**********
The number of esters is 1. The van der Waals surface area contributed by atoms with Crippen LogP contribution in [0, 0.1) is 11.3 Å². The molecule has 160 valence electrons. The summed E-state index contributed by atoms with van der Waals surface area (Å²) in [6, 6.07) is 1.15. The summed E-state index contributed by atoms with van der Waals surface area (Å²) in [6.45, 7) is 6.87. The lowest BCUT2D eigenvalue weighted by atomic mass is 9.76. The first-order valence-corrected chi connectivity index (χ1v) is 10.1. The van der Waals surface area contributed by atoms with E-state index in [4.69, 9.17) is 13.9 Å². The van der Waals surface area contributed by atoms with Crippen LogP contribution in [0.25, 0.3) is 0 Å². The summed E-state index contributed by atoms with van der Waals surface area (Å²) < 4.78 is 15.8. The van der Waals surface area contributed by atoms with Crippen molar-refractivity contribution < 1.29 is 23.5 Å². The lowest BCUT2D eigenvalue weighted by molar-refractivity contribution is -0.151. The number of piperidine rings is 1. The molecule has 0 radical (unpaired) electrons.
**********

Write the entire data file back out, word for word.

The number of esters is 1. The van der Waals surface area contributed by atoms with Crippen LogP contribution in [0, 0.1) is 11.3 Å². The molecule has 160 valence electrons. The summed E-state index contributed by atoms with van der Waals surface area (Å²) in [6, 6.07) is 1.15. The summed E-state index contributed by atoms with van der Waals surface area (Å²) in [6.45, 7) is 6.87. The lowest BCUT2D eigenvalue weighted by atomic mass is 9.76. The first-order valence-corrected chi connectivity index (χ1v) is 10.1. The van der Waals surface area contributed by atoms with E-state index in [4.69, 9.17) is 13.9 Å². The van der Waals surface area contributed by atoms with Crippen LogP contribution in [0.25, 0.3) is 0 Å². The summed E-state index contributed by atoms with van der Waals surface area (Å²) < 4.78 is 15.8. The van der Waals surface area contributed by atoms with Crippen molar-refractivity contribution < 1.29 is 23.5 Å². The lowest BCUT2D eigenvalue weighted by molar-refractivity contribution is -0.151. The number of piperidine rings is 1. The molecule has 0 radical (unpaired) electrons.